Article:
The results of Harris County’s highly scrutinized November 2022 election were upheld Thursday evening by a judge, who threw out all but one remaining election contest out of 21 related lawsuits.
Republican candidate Erin Lunceford filed her suit in December, asking a judge to order a new election in the 189th judicial district court race she lost to Democrat Tamika Craft by 2,743 votes. Lunceford argued thousands of residents were unable to vote due to a ballot paper shortage that impacted around 20 polls on Election Day.
Lunceford’s case later expanded as her team went on to flag thousands of ballots they claimed should not have been counted.
However, after an eight-day trial in which Lunceford’s legal team did not provide testimony from any disenfranchised voters, Judge David Peeples, a visiting judge from Bexar County, ruled the results of the race were legitimate.
In a 36-page ruling, Peeples said he found Harris County had made “many mistakes and violations of the Election Code.”
“But the court holds that not enough votes were put in doubt to justify voiding the election for the 189th District Court and ordering a new one,” Peeples concluded.
The ruling was not a clear win for Harris County, as Peeples did find merit with many of Lunceford’s arguments. By his estimate, a total of 2,891 votes were affected by various problems — larger than the margin in the race. However, Peeples determined that the outcome would not have changed, since many of those voters likely would have skipped the 189th judicial race on the ballot, and many of those who did vote in the race would have voted for Craft.
Lunceford is expected to appeal Thursday’s ruling.
Along with the Lunceford decision, Peeples at the same time dismissed 15 additional election contest lawsuits filed by Republican candidates based on similar arguments, finding that the final results were the true outcome of those races.
One remaining case is still pending. Republican Tami Pierce is challenging the results of the 180th criminal state district court race she lost to incumbent Democrat DaSean Jones.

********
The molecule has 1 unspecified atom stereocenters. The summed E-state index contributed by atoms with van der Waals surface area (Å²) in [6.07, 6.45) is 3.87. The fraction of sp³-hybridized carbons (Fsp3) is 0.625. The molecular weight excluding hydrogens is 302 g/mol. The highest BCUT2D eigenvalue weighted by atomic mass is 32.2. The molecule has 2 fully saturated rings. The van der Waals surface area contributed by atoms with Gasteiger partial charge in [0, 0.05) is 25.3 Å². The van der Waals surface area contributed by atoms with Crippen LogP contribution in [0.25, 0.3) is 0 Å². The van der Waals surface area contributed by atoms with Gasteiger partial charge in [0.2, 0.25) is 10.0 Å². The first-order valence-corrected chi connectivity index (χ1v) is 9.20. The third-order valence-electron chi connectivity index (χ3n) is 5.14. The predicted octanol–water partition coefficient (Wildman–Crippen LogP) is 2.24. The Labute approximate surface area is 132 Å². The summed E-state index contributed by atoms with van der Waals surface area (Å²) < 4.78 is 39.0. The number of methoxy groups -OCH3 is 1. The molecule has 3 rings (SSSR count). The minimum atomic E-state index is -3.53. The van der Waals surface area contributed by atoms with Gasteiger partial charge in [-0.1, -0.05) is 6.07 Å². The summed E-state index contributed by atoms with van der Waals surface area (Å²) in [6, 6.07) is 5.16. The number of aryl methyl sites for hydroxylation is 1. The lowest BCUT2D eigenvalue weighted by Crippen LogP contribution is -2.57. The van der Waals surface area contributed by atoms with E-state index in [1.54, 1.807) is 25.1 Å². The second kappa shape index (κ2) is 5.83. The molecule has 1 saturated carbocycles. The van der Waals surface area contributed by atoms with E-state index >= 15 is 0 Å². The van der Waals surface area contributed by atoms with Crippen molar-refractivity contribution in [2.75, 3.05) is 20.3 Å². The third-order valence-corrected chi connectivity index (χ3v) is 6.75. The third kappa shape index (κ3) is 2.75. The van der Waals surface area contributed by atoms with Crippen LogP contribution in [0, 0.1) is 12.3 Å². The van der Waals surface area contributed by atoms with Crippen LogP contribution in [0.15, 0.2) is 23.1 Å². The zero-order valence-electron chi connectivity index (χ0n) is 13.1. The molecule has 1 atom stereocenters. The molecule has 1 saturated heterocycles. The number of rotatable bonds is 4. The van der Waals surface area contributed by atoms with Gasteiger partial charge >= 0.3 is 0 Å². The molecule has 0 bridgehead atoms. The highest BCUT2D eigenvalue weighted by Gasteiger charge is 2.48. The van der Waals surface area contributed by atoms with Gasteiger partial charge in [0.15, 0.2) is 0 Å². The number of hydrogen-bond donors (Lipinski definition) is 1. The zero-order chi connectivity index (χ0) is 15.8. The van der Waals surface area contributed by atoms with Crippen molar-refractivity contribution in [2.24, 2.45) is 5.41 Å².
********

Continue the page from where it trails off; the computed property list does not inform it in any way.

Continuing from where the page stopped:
See here for the previous update. Judge Peeples took three months to issue his ruling,. so you can’t say he rushed it. There’s a copy of the opinion embedded in the story; I haven’t read it yet. Judge Peeples estimated there were between 250-850 people who were unable to vote because of the paper shortages. I don’t know how one could arrive at any such figure given the complete lack of any testimony from any self-proclaimed “unable to vote” voters, but again, I haven’t read the opinion yet. I’ll get to it eventually. That he recognized that “missing voters”, in whatever form, is not the same as “people who absolutely would have voted for the plaintiff” is good enough.
I have to assume that at least one of these crybabies will appeal, though the fact that at least a few of the other whiny sore losers dropped their lawsuits on their own gives me some hope. It’s possible we could be litigating this for years to come. Andy Taylor’s gotta pay the rent, you know.
As for that other lawsuit, per the press release from Harris County Attorney Christian Menefee and reporter Jen Rice on Twitter, there’s a pending appeal of a motion by defendant DaSean Jones to dismiss the case. I don’t know why that was handled separately, but I presume Judge Peeples did not want to affect that case. The Press and Houston Landing have more.